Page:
WINDERMERE, Fla. (BVM) — Before Sean Stewart was born, he was already destined to play basketball.
His father, Michael, had an eight-year NBA career, while his grandfather, Mike, had a prestigious career at Santa Clara, taking home the WCC Player of the Year in 1972, then enjoying an eight-year career overseas.
When Sean himself became a top 10 player in the country and a Duke basketball commit, his success was just a part of the family tradition.
Sean was born in the twilight of his father’s career, so he does not have any memories of him playing, but he still has benefited from having the constant guidance and wisdom of an NBA veteran at his disposal.
“He always gives good advice,” Sean said. “We’re always talking about basketball 24/7. Even my mom. It’s really fun to be around. Everybody loves basketball so much in our household.”
While he did not witness him play, Sean has still been able to see his father’s professionalism and work ethic first-hand, something that Sean has been able to put in his back pocket and implement himself.
“He always says to just always play hard and always work hard,” Sean said. “Whenever I step on the floor, I try to play as hard as I can. He always says that you don’t have to play good, just play hard. But if you play hard, you’ll most likely play good.”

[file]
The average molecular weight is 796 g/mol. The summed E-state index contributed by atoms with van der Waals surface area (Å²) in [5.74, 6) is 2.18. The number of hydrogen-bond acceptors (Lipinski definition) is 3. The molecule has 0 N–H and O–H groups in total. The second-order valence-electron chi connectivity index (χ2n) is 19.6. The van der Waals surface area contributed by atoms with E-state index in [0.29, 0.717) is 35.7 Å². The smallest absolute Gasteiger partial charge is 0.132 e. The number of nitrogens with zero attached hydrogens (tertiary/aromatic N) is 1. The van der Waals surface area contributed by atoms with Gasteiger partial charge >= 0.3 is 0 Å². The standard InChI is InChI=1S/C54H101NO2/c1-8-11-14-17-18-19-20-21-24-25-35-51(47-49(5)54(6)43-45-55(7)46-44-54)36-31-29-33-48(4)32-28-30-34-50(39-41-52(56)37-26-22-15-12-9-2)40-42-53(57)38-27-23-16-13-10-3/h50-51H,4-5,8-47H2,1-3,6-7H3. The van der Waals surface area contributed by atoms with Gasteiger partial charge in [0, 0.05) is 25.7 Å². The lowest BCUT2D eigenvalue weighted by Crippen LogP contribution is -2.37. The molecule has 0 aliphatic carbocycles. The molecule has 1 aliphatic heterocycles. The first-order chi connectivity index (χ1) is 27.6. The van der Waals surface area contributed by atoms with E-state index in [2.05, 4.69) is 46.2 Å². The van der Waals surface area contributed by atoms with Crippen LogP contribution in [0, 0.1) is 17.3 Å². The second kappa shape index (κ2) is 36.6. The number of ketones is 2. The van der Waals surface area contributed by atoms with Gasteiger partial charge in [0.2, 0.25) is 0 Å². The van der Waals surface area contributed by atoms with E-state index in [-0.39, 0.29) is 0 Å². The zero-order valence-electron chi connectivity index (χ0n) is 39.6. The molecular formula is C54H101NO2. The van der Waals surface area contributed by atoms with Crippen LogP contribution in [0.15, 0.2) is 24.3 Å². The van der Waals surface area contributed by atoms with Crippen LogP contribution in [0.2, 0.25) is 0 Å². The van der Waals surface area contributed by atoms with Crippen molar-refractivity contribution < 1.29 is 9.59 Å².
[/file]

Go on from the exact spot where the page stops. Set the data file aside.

This is one of the traits that made the 6-foot-8, 210–pound power forward from Windermere High School so coveted on the recruiting trail. Before he committed to the Blue Devils in Dec. 2021, Stewart received 15 Power 5 offers.
But for Sean, he grew up a Duke fan. He went to Cameron Indoor Stadium for the first time as a nine-year-old and fell in love with everything that Duke basketball is about. When he received that scholarship, it meant a little bit more and made his decision a little bit easier.
“When I went to that game, just the atmosphere in there, all of the fans and Coach K made it a crazy experience,” Sean said. “I was a Duke fan ever since. When I got the offer, I couldn’t pass it up.”
With Sean’s prestigious ranking and his pledge to arguably the most prestigious basketball program in the country, there comes pressure. But for Stewart, while he appreciates the recognition, he knows that he must keep pushing harder to accomplish everything he desires.
“It’s great that I could go in there and look at the rankings and see myself at the top, but there’s always work to be done,” Sean said. “But to know that I have respect from everybody is really cool. But we just have to keep our head down and keep working.”
If all goes to plan for Stewart, he’ll finish out his high school career with a state championship and some individual accolades before becoming one of the next greats for the college basketball program he grew up rooting for.